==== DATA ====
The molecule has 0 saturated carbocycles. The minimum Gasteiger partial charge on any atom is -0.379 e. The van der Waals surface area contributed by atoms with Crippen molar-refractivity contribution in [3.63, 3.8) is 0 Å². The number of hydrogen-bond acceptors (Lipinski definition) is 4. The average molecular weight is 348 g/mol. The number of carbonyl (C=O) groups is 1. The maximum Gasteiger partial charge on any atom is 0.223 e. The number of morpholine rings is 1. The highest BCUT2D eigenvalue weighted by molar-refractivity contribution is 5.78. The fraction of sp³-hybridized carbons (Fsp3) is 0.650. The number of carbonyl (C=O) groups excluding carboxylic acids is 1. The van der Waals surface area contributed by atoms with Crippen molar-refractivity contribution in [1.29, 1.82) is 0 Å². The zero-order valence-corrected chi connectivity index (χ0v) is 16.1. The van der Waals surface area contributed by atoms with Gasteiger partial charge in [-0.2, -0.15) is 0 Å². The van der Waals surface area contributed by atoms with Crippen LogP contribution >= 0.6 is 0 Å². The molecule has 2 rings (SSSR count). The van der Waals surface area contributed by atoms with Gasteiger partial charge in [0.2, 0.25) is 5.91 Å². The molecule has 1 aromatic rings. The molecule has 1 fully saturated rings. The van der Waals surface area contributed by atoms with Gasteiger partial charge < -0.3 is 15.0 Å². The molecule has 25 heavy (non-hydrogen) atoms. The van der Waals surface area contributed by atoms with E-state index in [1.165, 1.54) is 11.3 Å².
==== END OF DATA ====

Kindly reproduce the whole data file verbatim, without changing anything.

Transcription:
The molecule has 0 saturated carbocycles. The minimum Gasteiger partial charge on any atom is -0.379 e. The van der Waals surface area contributed by atoms with Crippen molar-refractivity contribution in [3.63, 3.8) is 0 Å². The number of hydrogen-bond acceptors (Lipinski definition) is 4. The average molecular weight is 348 g/mol. The number of carbonyl (C=O) groups is 1. The maximum Gasteiger partial charge on any atom is 0.223 e. The number of morpholine rings is 1. The highest BCUT2D eigenvalue weighted by molar-refractivity contribution is 5.78. The fraction of sp³-hybridized carbons (Fsp3) is 0.650. The number of carbonyl (C=O) groups excluding carboxylic acids is 1. The van der Waals surface area contributed by atoms with Crippen molar-refractivity contribution in [1.29, 1.82) is 0 Å². The zero-order valence-corrected chi connectivity index (χ0v) is 16.1. The van der Waals surface area contributed by atoms with Gasteiger partial charge in [-0.2, -0.15) is 0 Å². The van der Waals surface area contributed by atoms with Crippen LogP contribution >= 0.6 is 0 Å². The molecule has 2 rings (SSSR count). The van der Waals surface area contributed by atoms with Gasteiger partial charge in [0.2, 0.25) is 5.91 Å². The molecule has 1 aromatic rings. The molecule has 1 fully saturated rings. The van der Waals surface area contributed by atoms with Gasteiger partial charge < -0.3 is 15.0 Å². The molecule has 25 heavy (non-hydrogen) atoms. The van der Waals surface area contributed by atoms with E-state index in [1.165, 1.54) is 11.3 Å².